You can also a write a reciprocal relationship without much of an issue (1000 cm^{3}/1 dm^{3}) if that's your preference - in both cases the result will be the same (1). Select the form whose right side will, once everything is shortened, contain only the unit to which we are converting.

23.09 cm^{3} = ? dm^{3}

23.09 cm^{3} ·
^{-3} dm^{3}

1 dm^{3}
/
10^{3} cm^{3}

= 23.09·10or 23.09 cm^{3} = 23.09·10^{-3} dm^{3}

Do note that 1 mL = 1 cm^{3}, and conversely 1 L = 1 dm^{3}. Which quantities, units, and prefixes you are allowed to use you can look up in the The International system of units.

On a more complex example you can see why this is called a simple dimensional analysis. Let's see what the speed of a car driving 45 km/h is in meters per second.

45 km/h = ? m/s

We need to convert kilometers into meters, and hours into seconds. Each unit requires its own conversion factor: 1 km = 1000 m and 1 h = 3600 s (since an hour has 60 minutes, and a minute 60 seconds)

45 km/h ·

1000 m
/
1 km

·
1 h
/
3600 s

= 12.5 m/s (Simple, isn't it?)
If the unit in the result (the unit on the right side) is not a multiple or submultiple of the unit on the left side, then you have chosen the wrong conversion factor.

Let's get back to our task. In order to avoid confusion, copy the new units behind the data in step 1. Add an equality sign (=) after the old value and write the new value and its unit behind it. For example:

Now that you know what exactly is required of you and what you can calculate with its time to move on to the most important step - equalizing the chemical equation. You'll find a brief guide on how to easily balance chemical equations on the Balancing redox reactions page.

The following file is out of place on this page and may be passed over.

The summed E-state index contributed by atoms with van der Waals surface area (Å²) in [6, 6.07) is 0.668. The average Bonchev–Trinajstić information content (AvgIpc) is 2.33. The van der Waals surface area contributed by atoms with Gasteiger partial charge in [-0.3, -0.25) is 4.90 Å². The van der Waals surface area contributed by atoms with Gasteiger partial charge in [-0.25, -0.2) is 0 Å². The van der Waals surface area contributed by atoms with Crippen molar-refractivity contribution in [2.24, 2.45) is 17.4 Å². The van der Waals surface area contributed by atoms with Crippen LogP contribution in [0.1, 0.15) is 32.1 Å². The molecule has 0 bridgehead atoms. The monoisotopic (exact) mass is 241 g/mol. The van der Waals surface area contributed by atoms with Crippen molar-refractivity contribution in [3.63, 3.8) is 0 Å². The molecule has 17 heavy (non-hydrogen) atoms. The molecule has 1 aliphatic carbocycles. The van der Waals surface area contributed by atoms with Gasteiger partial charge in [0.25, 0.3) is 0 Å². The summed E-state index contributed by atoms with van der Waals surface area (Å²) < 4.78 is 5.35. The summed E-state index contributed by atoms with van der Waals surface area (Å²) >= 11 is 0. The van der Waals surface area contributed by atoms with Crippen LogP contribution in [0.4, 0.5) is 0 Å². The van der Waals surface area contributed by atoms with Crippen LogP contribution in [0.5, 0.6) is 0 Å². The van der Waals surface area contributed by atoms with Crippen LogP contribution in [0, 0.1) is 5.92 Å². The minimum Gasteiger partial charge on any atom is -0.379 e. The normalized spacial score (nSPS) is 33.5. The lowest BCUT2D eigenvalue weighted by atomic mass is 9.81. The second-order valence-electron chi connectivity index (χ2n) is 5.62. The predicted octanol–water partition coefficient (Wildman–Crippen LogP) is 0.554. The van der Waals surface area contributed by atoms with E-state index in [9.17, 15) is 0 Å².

Na_{2}CO_{3} + 2HCl
→
H_{2}O + CO_{2} + 2NaCl

Don't even try to solve the task without first balancing the chemical equation. Once you manage to balance the equation of the chemical reaction you will be able to determine the relationship (stoichiometry) between the substances (species) that interest you.

This is a small step for you, but a giant leap towards solving the task. Its purpose is to connect what you are searching for with what you currently have. The procedure is simple. By looking at the balanced equation you need to write down the relationship between two species on one side, and the relationship between the numbers that stand beside them (also known as stoichiometric numbers or stoichiometric coefficients) on the other side of the equal sign. If there is no number before the formula of a species the stoichiometric coefficient is 1. It doesn't matter who is going to be in the numerator and who in the denominator position (the calculation will be slightly simpler if you put what you're looking for into the numerator).

Na_{2}CO_{3}
/
HCl

=
1
/
2

is the same as
HCl
/
Na_{2}CO_{3}

=
2
/
1

The above expression can be read as follows: *The ratio between the number of sodium carbonate molecules and the number of hydrochloric acid molecules is 1:2.* You can apply the same rules to this relation as you would to numbers in algebra. Move HCl to the right side by simply multiplying both fractions with HCl (with the number of hydrochloric acid molecules).